Historically, “control” in corporate parlance has been understood as positive control. As per a 2009 press note from the Department of Industrial Policy and Promotion, control means the power to appoint a majority of directors. However, codification of the term control in subsequent legislation has expanded its scope beyond majority ownership of shares and majority representation on the board. Accordingly, control now includes within its ambit the ability of a person to influence the company’s policy decisions, such as by virtue of management rights or shareholders’ agreements.
As control was given a new flavour, it was only a matter of time for the judiciary (and quasi-judicial bodies) to respond to the accruing of certain rights to investors out of various definitive agreements entered into among the company, promoters and investors.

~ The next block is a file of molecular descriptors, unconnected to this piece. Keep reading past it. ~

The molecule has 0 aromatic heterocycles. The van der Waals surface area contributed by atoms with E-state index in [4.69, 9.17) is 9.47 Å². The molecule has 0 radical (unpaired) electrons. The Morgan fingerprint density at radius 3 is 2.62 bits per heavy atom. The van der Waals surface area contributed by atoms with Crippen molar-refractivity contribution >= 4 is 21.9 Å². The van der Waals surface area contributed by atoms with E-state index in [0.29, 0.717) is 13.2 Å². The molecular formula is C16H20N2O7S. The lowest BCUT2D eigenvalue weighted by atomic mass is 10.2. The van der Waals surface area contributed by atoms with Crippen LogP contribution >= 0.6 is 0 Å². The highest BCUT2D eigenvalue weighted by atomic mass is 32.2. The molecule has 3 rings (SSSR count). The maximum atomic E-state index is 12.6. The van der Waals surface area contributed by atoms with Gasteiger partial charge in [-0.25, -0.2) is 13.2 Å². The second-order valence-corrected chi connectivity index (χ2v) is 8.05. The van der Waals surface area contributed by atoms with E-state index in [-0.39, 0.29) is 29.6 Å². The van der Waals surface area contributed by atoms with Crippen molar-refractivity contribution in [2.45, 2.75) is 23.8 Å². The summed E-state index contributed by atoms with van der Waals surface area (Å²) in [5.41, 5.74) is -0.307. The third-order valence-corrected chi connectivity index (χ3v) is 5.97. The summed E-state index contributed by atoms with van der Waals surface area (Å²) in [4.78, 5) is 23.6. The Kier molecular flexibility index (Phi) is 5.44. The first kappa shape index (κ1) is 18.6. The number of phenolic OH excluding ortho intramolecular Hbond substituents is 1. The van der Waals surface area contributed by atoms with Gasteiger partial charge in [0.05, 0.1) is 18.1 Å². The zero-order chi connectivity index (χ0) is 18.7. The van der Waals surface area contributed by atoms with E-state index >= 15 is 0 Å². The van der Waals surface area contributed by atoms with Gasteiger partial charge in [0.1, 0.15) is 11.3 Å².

An order by the Securities and Exchange Board of India (SEBI) in 2010, in the matter of Subhkam Ventures, sent shock waves among investors. The order stated that certain minority protection rights, including the right to nominate directors on the board, and affirmative voting rights constituted “control” for the purposes of the takeover regulations.
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Harish Kumar is a partner and Vikas Gaur is an associate partner at Link Legal India Law Services.